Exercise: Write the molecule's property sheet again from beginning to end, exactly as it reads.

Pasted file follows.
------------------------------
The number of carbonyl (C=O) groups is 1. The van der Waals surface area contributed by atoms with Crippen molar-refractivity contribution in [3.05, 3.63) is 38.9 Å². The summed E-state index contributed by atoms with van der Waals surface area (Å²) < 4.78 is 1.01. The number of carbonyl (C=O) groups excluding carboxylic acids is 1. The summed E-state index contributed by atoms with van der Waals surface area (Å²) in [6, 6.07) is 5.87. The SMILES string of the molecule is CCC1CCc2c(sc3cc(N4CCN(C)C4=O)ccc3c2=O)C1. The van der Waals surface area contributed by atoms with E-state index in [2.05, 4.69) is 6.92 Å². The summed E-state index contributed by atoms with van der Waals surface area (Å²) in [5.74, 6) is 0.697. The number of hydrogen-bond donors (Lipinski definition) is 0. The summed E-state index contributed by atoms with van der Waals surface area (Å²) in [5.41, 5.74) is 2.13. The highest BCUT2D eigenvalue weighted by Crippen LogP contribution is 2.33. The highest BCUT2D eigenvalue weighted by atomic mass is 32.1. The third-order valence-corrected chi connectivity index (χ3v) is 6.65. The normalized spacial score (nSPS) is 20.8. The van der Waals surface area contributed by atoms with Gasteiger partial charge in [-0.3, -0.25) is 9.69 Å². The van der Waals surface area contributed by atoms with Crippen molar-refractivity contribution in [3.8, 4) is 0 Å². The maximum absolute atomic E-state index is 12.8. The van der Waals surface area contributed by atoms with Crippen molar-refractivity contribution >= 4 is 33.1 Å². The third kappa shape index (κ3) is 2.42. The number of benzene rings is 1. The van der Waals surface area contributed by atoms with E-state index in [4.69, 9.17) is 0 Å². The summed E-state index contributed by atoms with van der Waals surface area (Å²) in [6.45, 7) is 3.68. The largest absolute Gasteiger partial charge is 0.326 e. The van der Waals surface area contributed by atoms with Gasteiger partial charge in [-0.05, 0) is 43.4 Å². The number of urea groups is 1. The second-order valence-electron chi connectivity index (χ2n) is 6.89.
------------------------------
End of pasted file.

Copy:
The number of carbonyl (C=O) groups is 1. The van der Waals surface area contributed by atoms with Crippen molar-refractivity contribution in [3.05, 3.63) is 38.9 Å². The summed E-state index contributed by atoms with van der Waals surface area (Å²) < 4.78 is 1.01. The number of carbonyl (C=O) groups excluding carboxylic acids is 1. The summed E-state index contributed by atoms with van der Waals surface area (Å²) in [6, 6.07) is 5.87. The SMILES string of the molecule is CCC1CCc2c(sc3cc(N4CCN(C)C4=O)ccc3c2=O)C1. The van der Waals surface area contributed by atoms with E-state index in [2.05, 4.69) is 6.92 Å². The summed E-state index contributed by atoms with van der Waals surface area (Å²) in [5.74, 6) is 0.697. The number of hydrogen-bond donors (Lipinski definition) is 0. The summed E-state index contributed by atoms with van der Waals surface area (Å²) in [5.41, 5.74) is 2.13. The highest BCUT2D eigenvalue weighted by Crippen LogP contribution is 2.33. The highest BCUT2D eigenvalue weighted by atomic mass is 32.1. The third-order valence-corrected chi connectivity index (χ3v) is 6.65. The normalized spacial score (nSPS) is 20.8. The van der Waals surface area contributed by atoms with Gasteiger partial charge in [-0.3, -0.25) is 9.69 Å². The van der Waals surface area contributed by atoms with Crippen molar-refractivity contribution in [3.8, 4) is 0 Å². The maximum absolute atomic E-state index is 12.8. The van der Waals surface area contributed by atoms with Crippen molar-refractivity contribution >= 4 is 33.1 Å². The third kappa shape index (κ3) is 2.42. The number of benzene rings is 1. The van der Waals surface area contributed by atoms with E-state index in [4.69, 9.17) is 0 Å². The summed E-state index contributed by atoms with van der Waals surface area (Å²) in [6.45, 7) is 3.68. The largest absolute Gasteiger partial charge is 0.326 e. The van der Waals surface area contributed by atoms with Gasteiger partial charge in [-0.05, 0) is 43.4 Å². The number of urea groups is 1. The second-order valence-electron chi connectivity index (χ2n) is 6.89.